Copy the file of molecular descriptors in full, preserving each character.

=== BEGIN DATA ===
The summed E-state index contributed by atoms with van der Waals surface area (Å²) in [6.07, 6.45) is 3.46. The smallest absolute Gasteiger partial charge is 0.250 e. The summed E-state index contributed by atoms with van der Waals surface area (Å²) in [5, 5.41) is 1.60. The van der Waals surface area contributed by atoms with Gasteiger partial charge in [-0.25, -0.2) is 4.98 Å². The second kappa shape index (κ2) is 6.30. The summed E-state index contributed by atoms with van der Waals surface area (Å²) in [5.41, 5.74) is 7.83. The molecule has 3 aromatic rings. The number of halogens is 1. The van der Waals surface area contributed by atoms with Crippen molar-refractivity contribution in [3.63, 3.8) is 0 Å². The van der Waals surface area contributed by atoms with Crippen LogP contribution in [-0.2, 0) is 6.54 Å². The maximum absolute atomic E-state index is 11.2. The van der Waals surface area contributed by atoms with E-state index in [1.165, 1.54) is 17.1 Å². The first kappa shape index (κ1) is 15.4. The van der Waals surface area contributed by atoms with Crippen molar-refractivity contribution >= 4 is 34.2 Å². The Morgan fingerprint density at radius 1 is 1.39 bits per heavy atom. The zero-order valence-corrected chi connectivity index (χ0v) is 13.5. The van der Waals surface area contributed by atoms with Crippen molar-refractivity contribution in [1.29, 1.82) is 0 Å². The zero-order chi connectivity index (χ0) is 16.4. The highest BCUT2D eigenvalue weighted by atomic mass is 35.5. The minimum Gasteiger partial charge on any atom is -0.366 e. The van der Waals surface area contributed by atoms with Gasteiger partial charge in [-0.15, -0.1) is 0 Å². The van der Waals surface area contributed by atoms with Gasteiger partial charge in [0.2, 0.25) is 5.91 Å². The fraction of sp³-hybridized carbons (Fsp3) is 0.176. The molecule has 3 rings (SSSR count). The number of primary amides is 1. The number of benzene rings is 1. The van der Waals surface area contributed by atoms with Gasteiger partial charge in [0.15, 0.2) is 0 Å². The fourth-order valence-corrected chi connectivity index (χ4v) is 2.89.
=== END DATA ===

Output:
The summed E-state index contributed by atoms with van der Waals surface area (Å²) in [6.07, 6.45) is 3.46. The smallest absolute Gasteiger partial charge is 0.250 e. The summed E-state index contributed by atoms with van der Waals surface area (Å²) in [5, 5.41) is 1.60. The van der Waals surface area contributed by atoms with Gasteiger partial charge in [-0.25, -0.2) is 4.98 Å². The second kappa shape index (κ2) is 6.30. The summed E-state index contributed by atoms with van der Waals surface area (Å²) in [5.41, 5.74) is 7.83. The molecule has 3 aromatic rings. The number of halogens is 1. The van der Waals surface area contributed by atoms with Crippen molar-refractivity contribution in [3.63, 3.8) is 0 Å². The van der Waals surface area contributed by atoms with Crippen LogP contribution in [-0.2, 0) is 6.54 Å². The maximum absolute atomic E-state index is 11.2. The van der Waals surface area contributed by atoms with E-state index in [1.165, 1.54) is 17.1 Å². The first kappa shape index (κ1) is 15.4. The van der Waals surface area contributed by atoms with Crippen molar-refractivity contribution >= 4 is 34.2 Å². The Morgan fingerprint density at radius 1 is 1.39 bits per heavy atom. The zero-order valence-corrected chi connectivity index (χ0v) is 13.5. The van der Waals surface area contributed by atoms with Crippen molar-refractivity contribution in [1.29, 1.82) is 0 Å². The zero-order chi connectivity index (χ0) is 16.4. The highest BCUT2D eigenvalue weighted by atomic mass is 35.5. The minimum Gasteiger partial charge on any atom is -0.366 e. The van der Waals surface area contributed by atoms with Gasteiger partial charge in [-0.15, -0.1) is 0 Å². The van der Waals surface area contributed by atoms with Gasteiger partial charge in [0.2, 0.25) is 5.91 Å². The fraction of sp³-hybridized carbons (Fsp3) is 0.176. The molecule has 3 rings (SSSR count). The number of primary amides is 1. The number of benzene rings is 1. The van der Waals surface area contributed by atoms with Gasteiger partial charge in [0.15, 0.2) is 0 Å². The fourth-order valence-corrected chi connectivity index (χ4v) is 2.89.